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Teaching the First World War
Teaching the First World War

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4 Employing filters

Described image
Figure 3 Google Scholar’s ‘advanced search’ box

Applying filters to your results set allows you quickly to reduce the numbers of returned hits. A date limiter can be particularly useful if the purpose of your search is to keep abreast of the most recent research in a field, but Google Scholar allows you to use several different filters. You can select particular authors or publications, for instance. If you think that the search is one that you will want to repeat in the future, you can also create an email alert for any new entries using the icon in the left column.

Crucially, the site will give you direct links to full content on the right-hand side if you have access to them. For open access content, these should appear regardless, but that is only a small fraction of total published secondary sources. For other content, you will need to have set up a Google Scholar account and linked it (with the same email address) to another account that provides you with access. A JSTOR account (detailed in the next section) should link to the Scholar search engine, and so should a library account, if you have one, with your former university.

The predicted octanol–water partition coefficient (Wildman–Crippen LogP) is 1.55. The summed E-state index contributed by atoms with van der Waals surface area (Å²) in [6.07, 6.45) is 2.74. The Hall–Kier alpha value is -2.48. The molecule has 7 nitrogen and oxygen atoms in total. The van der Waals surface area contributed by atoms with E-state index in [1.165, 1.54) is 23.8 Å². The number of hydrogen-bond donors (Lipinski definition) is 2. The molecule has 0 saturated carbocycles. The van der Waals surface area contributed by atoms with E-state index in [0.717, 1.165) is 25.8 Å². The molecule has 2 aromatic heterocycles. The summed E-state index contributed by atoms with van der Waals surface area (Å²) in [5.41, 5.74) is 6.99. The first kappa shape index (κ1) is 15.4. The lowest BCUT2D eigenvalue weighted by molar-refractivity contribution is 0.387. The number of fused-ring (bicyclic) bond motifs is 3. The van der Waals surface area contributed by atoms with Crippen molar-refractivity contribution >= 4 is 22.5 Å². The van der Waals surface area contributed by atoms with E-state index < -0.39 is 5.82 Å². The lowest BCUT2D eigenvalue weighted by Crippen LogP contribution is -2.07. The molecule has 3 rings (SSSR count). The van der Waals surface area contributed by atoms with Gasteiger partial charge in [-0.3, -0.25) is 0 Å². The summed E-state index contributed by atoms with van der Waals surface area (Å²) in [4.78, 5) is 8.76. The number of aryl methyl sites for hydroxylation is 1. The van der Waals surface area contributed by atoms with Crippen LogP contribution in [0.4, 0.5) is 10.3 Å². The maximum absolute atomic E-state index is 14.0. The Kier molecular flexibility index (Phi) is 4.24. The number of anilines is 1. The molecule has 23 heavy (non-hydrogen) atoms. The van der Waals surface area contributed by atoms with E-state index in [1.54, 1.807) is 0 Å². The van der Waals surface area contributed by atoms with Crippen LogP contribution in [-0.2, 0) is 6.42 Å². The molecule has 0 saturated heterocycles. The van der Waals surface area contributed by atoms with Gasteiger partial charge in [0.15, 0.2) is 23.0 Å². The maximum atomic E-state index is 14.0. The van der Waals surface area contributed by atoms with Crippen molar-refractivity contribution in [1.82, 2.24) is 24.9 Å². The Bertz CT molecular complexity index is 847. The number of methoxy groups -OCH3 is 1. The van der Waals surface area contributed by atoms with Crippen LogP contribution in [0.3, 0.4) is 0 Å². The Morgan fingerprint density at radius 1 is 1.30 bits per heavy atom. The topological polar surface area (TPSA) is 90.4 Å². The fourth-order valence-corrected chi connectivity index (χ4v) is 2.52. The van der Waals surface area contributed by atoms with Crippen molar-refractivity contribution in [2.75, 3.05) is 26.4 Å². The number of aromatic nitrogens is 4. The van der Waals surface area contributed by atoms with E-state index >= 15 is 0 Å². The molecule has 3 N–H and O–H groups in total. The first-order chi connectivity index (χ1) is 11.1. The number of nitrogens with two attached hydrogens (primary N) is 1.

The Google Scholar account also allows you to save references in a feature called ‘My library’, by clicking on the star icon beneath each result in the list. That said, although it is likely to be the first place to search to get a sense of the terrain of scholarship in a particular field, Google Scholar can be daunting, especially for students. If you are unfamiliar with using Google Scholar, we would recommend that you spend some time acquainting yourself with it before guiding your students to the resource.

Despite Google Scholar being at present the only search tool that has such a global reach, its tendency to produce a glut of ‘hits’ and the difficulty in assessing individual articles means that, for students at least, it should be used with considerable caution. There are many other databases available that will offer more focused, or more readily accessed, content. Most of these use the same principles for searching secondary scholarly literature as Google Scholar, and search techniques and tools (such as Boolean operators) can be adapted to most of them. Of these, the most useful is probably JSTOR.